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At the World Cup of debt, the world lost

For Argentina, so far so good at the World Cup in Brazil.

At the Supreme Court in Washington, however, Argentina suffered a catastrophic defeat that no soccer metaphor can accurately capture.

On Monday, the Supreme Court announced it would not hear Argentina’s appeal of a lower court ruling in favor of a group of hedge funds suing the country for more than $1 billion.

The dispute has its origins in Argentina’s 2001 debt default. When the country defaulted, amidst economic and political turmoil, nearly 93 per cent of its creditors accepted a deal and took less money than they were owed. But a small group held out. The hold outs included hedge funds that have been nicknamed “vulture funds.” The nickname derives from the funds’ strategy of buying up the debt of economically distressed countries for pennies on the dollar and then suing, targeting debt relief money for collection. That money, of course, is often earmarked for social services like AIDS prevention and school construction.

The court’s decision is a huge blow for Argentina, but it’s also a huge blow to human rights. Not just in Argentina, but in the rest of the world. Here’s why.

Poor countries spend five times as much money paying off old debt than they receive in official aid. Debt is a huge problem, and debt relief is an essential tool for countries to meet human rights obligations, and in the fight against poverty. Debt relief monies have been used to build schools, cancel fees at rural health clinics and provide access to clean water.

These predatory actors attempt to seize that money by suing countries that are receiving relief through established international debt relief processes. One hedge fund sued the African country of Zambia for an amount equivalent to Zambia’s annual education budget. These hedge funds have sued war-torn Liberia. They sued the Democratic Republic of the Congo, at the time the world’s poorest country. The Supreme Court has handed these “vultures” a precedent they can use to litigate poor countries into submission all over the globe.

The UN Special Rapporteur on foreign debt and human rights has highlighted several times the harmful effects of this predatory activity on human rights. “The Guiding Principles on Foreign Debt and Human Rights,” approved by the Human Rights Council in 2012, call on States to ban the practice of creditors selling sovereign debt holdings on the secondary market to creditors that have previously refused to participate in agreed debt restructuring.

In the United States, the Court’s decision also threatens a rare and beautiful example of bipartisan cooperation for the common good. Democrats and Republicans don’t agree on much these days, but for fifteen years, they’ve agreed that heavily indebted countries should have their debt burdens reduced. All of that is in danger now. After all, why would anyone try to relieve the debts of a developing country if the windfall is just going to be taken by a private investment fund?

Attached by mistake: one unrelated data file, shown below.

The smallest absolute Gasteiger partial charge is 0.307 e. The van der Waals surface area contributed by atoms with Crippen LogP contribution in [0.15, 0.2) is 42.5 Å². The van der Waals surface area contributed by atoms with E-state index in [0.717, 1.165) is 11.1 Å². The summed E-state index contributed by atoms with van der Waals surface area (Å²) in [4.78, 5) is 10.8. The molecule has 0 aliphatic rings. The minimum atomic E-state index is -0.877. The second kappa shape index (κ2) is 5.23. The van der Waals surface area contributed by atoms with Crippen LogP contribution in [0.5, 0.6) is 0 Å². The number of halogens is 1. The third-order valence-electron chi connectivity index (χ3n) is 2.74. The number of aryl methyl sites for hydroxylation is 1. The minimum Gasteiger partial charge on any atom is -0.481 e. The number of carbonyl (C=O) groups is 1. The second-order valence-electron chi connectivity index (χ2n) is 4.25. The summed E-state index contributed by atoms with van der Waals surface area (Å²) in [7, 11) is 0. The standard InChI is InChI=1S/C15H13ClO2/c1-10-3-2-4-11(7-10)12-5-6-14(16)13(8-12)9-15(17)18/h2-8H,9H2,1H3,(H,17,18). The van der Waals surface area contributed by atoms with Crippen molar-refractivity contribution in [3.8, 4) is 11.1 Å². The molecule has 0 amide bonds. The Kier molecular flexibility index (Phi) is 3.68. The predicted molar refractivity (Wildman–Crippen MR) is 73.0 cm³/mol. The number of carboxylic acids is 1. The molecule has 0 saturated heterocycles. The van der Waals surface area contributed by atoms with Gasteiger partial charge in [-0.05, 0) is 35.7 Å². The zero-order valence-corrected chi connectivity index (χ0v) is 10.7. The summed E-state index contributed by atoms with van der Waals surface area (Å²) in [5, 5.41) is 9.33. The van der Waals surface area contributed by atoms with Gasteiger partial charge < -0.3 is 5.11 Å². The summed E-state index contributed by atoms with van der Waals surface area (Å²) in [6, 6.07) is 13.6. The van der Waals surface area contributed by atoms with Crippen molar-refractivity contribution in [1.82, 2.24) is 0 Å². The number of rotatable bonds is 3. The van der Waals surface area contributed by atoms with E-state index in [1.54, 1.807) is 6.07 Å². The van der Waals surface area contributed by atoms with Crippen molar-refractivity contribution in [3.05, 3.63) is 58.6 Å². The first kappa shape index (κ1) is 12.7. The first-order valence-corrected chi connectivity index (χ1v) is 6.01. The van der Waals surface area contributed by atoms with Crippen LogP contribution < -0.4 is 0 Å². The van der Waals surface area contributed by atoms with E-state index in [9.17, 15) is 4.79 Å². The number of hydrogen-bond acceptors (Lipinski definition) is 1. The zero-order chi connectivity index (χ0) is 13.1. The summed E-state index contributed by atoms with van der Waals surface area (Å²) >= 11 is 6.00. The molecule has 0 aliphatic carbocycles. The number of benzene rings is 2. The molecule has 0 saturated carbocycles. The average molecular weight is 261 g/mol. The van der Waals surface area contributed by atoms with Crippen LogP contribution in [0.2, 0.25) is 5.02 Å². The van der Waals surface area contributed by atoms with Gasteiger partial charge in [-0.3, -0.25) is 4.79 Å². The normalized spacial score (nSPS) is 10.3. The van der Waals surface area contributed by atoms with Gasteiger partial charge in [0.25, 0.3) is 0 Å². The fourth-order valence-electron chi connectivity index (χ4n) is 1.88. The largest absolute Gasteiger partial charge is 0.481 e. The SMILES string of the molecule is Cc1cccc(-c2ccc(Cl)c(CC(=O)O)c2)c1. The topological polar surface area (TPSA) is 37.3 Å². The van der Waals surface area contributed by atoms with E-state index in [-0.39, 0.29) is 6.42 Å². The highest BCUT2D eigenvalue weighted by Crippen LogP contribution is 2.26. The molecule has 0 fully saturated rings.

The problem is rooted in the lack of a system for resolving debt burdens. In America, and in most countries in the world, individuals and companies can file for bankruptcy. For a country struggling to pay for social services for desperately poor people, no such process exists. It’s the Wild West, and these hedge funds are exploiting the chaos for profit.

It is tempting to think this ruling is, at the end of the day, Argentina’s problem, and that no other country will be affected. But you can get an idea of the global reach of this case just by looking at the number of teams in this World Cup in addition to Argentina that have some connection to the case or to these predatory hedge funds. France, Mexico, Brazil and the United States filed briefs on behalf of Argentina. Germany’s courts ruled in favor of Argentina in related suits. Belgium and England passed laws restricting “vulture funds.” Greece is still undergoing draconian spending cuts to pay debt, part of which was undertaken to buy out “vulture funds” during its recent debt restructuring. Honduras, Cameroon and Cote d’Ivoire were sued by “vulture funds.” Ghana’s courts were recently the venue of another lawsuit by “vulture funds” trying to seize an Argentinean ship that had arrived there. In Italy reside many of the restructured bondholders who were regularly receiving payments from Argentina and stand to suffer direct financial harm by the decision that the US Supreme Court leaves standing. Other institutions of global reach that have openly opposed the actions of these hedge funds (but lack soccer teams) include the International Monetary Fund, World Bank and United Nations.

The case is over, but the struggle to protect vulnerable communities from predatory behavior is not. The time has come to harness international consensus to build an economic system that puts human rights at the center. In such an economic system, predatory entities such as the hedge funds suing Argentina should be shown the red card, once and for all.

Andrew Hanauer is the Campaigns Director at Jubilee USA Network.

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